By TOM TOPOUSIS in New York and BARRY KEEVINS in Singapore
July 7, 2005 -- In the end, it had nothing to do with the stadium fiasco.
The timing was just wrong for New York, and popular support for the Games here wasn't great to begin with.
In a vote that broke hearts in the underdog Big Apple, London yesterday won the 2012 Olympics — shocking odds-on favorite Paris.
International Olympic Committee delegates, interviewed by The Post after the vote took place in Singapore, said it was bad timing for New York's bid.
New York has never before hosted the Games, but delegates noted that the United States has hosted the Olympics twice in the last decade — at Atlanta in 1996 and Salt Lake City in 2002.
"Many members felt it was time for a European city," said Alex Gilady, Israel's delegate to the IOC. "You can find any reason you want, but the closeness of Salt Lake City and Atlanta didn't help."
In the end, after four rounds of voting, London scored a stunning upset victory in a head-to-head battle with the favorite, Paris, by a vote of 54 to 50.
Moscow was dropped in the first round and New York was bounced in the second. Madrid, which had the powerful backing of former IOC President Juan Samaranch, lasted until the third round.
On the first ballot, London got 22 votes, followed by Paris with 21, Madrid with 20 and New York with 19. Moscow, with 15, was eliminated. The city with the lowest vote total in each round is out; voting continues until one city gains a majority. Members could not vote if their country's candidate was still in contention.
Madrid, pushed by Samaranch, picked up almost all of Moscow's votes in the second round — votes that New York had thought might go its way.
Madrid shot to the lead with 32 votes. London dropped to second with 27, Paris to third with 25.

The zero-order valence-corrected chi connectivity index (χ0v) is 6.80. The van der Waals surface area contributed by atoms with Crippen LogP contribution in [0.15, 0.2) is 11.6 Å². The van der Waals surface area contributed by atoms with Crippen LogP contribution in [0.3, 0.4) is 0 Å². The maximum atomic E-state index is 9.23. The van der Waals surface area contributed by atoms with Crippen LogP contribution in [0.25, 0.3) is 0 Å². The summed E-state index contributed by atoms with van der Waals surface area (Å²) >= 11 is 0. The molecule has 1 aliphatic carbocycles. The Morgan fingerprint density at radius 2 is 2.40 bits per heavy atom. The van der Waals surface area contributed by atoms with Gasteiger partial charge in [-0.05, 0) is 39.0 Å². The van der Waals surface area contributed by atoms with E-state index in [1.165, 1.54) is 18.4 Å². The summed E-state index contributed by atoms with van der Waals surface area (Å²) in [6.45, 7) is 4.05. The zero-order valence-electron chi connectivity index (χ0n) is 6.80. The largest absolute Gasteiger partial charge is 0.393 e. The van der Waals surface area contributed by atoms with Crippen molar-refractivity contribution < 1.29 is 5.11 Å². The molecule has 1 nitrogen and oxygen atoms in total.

In the third round, London picked up New York's votes, eliminating Madrid.
Then, in the fourth and final round, Madrid's votes were split but London got enough of them to put it over the top.
James Easton, one of three delegates from the United States, agreed that the timing of a 2012 Olympics hurt New York, since both Britain and France hadn't held the event in decades.
"They sort of had first priority," Easton said of the two nations.
One IOC delegate, speaking on condition of anonymity, said New York came on a bit too strong.
"The problem with New York's bid was that it was all about power and money," the delegate said.
And despite the polish of the city's effort, another delegate said New York's bid was hurt because it never had strong public support.
IOC polls conducted in each of the five cities earlier this year found that a 2012 Olympics had the lowest public support in Gotham.
Yesterday's vote followed one last day of intense lobbying and the final presentations by each of the five cities.
Mayor Bloomberg led New York's contingent with an emotional appeal, including a video presentation that had President Bush, former President Bill Clinton and dozens of athletes and celebrities appealing for the city.
But the star power of Muhammad Ali and Sen. Hillary Rodham Clinton, who traveled to Singapore, could not overcome the momentum for a European Olympics.
"I'm terribly disappointed," a dejected Bloomberg said after the vote. "And while we won't host the 2012 Games, we are proud of what we have achieved and will redouble our efforts to keep New York City moving forward."
The bid was led from the start by Deputy Mayor Dan Doctoroff.
"Today ends an 11-year journey not just for me but for the hundreds of thousands of New Yorkers who hoped to make our Olympic dreams a reality," Doctoroff said.
New York had to recover from a failed effort to build a West Side stadium that was the crown jewel of the Olympic bid. An 11th-hour plan to build a stadium in Queens rescued the bid.
Gilady said the stadium controversy gave some IOC members already leaning toward a European city an excuse not to back New York. But considering the forces against the Big Apple, Gilady said New York did well in Singapore.
"Remember, 19 votes on the first round was much closer than most people expected," Gilady said. The first round of voting included all five cities and, at that point, New York was only three votes behind London.
Yesterday, many New Yorkers said they were glad the city lost.
Dan Mahr, 29, of Queens, said, "I'm happy we didn't get it. I felt it would push New York back into recession."
And Christina Jordan, 25, added, "It would be a mess, all those tourists. Please, we were never gonna get it."
Additional reporting by Emma Haberman
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